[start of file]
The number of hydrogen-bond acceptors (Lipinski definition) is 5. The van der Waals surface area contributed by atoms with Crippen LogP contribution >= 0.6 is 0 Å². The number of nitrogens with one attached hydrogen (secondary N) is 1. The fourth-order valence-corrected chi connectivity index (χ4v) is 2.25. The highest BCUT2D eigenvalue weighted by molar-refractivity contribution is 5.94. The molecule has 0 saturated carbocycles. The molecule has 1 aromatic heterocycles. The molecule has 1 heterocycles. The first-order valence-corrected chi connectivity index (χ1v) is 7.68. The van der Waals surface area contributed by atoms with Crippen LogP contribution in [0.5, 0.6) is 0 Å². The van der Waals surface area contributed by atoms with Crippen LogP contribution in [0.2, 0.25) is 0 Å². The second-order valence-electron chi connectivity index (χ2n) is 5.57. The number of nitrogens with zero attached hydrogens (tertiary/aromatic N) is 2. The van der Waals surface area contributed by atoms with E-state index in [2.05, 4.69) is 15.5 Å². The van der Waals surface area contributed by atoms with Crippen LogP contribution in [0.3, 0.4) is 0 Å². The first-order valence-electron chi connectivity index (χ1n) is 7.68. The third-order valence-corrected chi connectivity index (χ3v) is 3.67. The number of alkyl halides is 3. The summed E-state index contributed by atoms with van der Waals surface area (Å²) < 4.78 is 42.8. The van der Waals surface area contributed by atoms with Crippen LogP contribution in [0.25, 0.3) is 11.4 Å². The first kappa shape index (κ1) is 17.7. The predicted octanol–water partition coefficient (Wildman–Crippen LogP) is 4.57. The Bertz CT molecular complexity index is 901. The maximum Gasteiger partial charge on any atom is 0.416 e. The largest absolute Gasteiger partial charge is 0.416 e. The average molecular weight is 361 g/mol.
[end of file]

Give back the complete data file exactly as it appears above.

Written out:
The number of hydrogen-bond acceptors (Lipinski definition) is 5. The van der Waals surface area contributed by atoms with Crippen LogP contribution >= 0.6 is 0 Å². The number of nitrogens with one attached hydrogen (secondary N) is 1. The fourth-order valence-corrected chi connectivity index (χ4v) is 2.25. The highest BCUT2D eigenvalue weighted by molar-refractivity contribution is 5.94. The molecule has 0 saturated carbocycles. The molecule has 1 aromatic heterocycles. The molecule has 1 heterocycles. The first-order valence-corrected chi connectivity index (χ1v) is 7.68. The van der Waals surface area contributed by atoms with Crippen LogP contribution in [0.5, 0.6) is 0 Å². The van der Waals surface area contributed by atoms with Crippen LogP contribution in [0.2, 0.25) is 0 Å². The second-order valence-electron chi connectivity index (χ2n) is 5.57. The number of nitrogens with zero attached hydrogens (tertiary/aromatic N) is 2. The van der Waals surface area contributed by atoms with E-state index in [2.05, 4.69) is 15.5 Å². The van der Waals surface area contributed by atoms with Crippen LogP contribution in [0.3, 0.4) is 0 Å². The first-order valence-electron chi connectivity index (χ1n) is 7.68. The third-order valence-corrected chi connectivity index (χ3v) is 3.67. The number of alkyl halides is 3. The summed E-state index contributed by atoms with van der Waals surface area (Å²) < 4.78 is 42.8. The van der Waals surface area contributed by atoms with Crippen LogP contribution in [0.25, 0.3) is 11.4 Å². The first kappa shape index (κ1) is 17.7. The predicted octanol–water partition coefficient (Wildman–Crippen LogP) is 4.57. The Bertz CT molecular complexity index is 901. The maximum Gasteiger partial charge on any atom is 0.416 e. The largest absolute Gasteiger partial charge is 0.416 e. The average molecular weight is 361 g/mol.